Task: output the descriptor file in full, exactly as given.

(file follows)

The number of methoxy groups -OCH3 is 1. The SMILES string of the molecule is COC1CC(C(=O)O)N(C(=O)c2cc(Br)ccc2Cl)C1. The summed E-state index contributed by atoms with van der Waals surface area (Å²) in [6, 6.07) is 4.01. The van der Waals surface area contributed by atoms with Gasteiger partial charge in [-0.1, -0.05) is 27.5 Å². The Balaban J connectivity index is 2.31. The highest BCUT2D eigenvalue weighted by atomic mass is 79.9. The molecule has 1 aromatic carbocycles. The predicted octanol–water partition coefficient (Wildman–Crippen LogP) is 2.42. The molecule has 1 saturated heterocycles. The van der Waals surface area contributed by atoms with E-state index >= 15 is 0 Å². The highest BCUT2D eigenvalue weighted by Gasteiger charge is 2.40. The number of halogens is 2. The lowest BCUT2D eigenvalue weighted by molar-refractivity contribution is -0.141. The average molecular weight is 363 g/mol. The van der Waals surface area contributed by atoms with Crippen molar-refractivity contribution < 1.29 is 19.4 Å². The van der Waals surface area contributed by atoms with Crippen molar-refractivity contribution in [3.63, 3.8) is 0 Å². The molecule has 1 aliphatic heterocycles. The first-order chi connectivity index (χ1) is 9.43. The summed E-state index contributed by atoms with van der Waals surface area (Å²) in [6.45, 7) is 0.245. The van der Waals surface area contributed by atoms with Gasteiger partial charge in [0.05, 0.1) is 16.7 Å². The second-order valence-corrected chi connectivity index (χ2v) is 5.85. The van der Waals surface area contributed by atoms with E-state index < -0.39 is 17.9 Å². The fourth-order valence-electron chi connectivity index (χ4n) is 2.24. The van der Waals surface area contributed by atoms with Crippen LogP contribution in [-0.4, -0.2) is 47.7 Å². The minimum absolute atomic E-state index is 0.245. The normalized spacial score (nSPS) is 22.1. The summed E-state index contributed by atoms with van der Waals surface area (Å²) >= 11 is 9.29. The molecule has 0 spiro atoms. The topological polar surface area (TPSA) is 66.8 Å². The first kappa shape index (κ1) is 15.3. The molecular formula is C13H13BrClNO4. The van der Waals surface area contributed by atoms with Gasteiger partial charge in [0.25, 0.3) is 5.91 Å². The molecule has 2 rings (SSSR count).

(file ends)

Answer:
The number of methoxy groups -OCH3 is 1. The SMILES string of the molecule is COC1CC(C(=O)O)N(C(=O)c2cc(Br)ccc2Cl)C1. The summed E-state index contributed by atoms with van der Waals surface area (Å²) in [6, 6.07) is 4.01. The van der Waals surface area contributed by atoms with Gasteiger partial charge in [-0.1, -0.05) is 27.5 Å². The Balaban J connectivity index is 2.31. The highest BCUT2D eigenvalue weighted by atomic mass is 79.9. The molecule has 1 aromatic carbocycles. The predicted octanol–water partition coefficient (Wildman–Crippen LogP) is 2.42. The molecule has 1 saturated heterocycles. The van der Waals surface area contributed by atoms with E-state index >= 15 is 0 Å². The highest BCUT2D eigenvalue weighted by Gasteiger charge is 2.40. The number of halogens is 2. The lowest BCUT2D eigenvalue weighted by molar-refractivity contribution is -0.141. The average molecular weight is 363 g/mol. The van der Waals surface area contributed by atoms with Crippen molar-refractivity contribution < 1.29 is 19.4 Å². The van der Waals surface area contributed by atoms with Crippen molar-refractivity contribution in [3.63, 3.8) is 0 Å². The molecule has 1 aliphatic heterocycles. The first-order chi connectivity index (χ1) is 9.43. The summed E-state index contributed by atoms with van der Waals surface area (Å²) in [6.45, 7) is 0.245. The van der Waals surface area contributed by atoms with Gasteiger partial charge in [0.05, 0.1) is 16.7 Å². The second-order valence-corrected chi connectivity index (χ2v) is 5.85. The van der Waals surface area contributed by atoms with E-state index < -0.39 is 17.9 Å². The fourth-order valence-electron chi connectivity index (χ4n) is 2.24. The van der Waals surface area contributed by atoms with Crippen LogP contribution in [-0.4, -0.2) is 47.7 Å². The minimum absolute atomic E-state index is 0.245. The normalized spacial score (nSPS) is 22.1. The summed E-state index contributed by atoms with van der Waals surface area (Å²) >= 11 is 9.29. The molecule has 0 spiro atoms. The topological polar surface area (TPSA) is 66.8 Å². The first kappa shape index (κ1) is 15.3. The molecular formula is C13H13BrClNO4. The van der Waals surface area contributed by atoms with Gasteiger partial charge in [0.25, 0.3) is 5.91 Å². The molecule has 2 rings (SSSR count).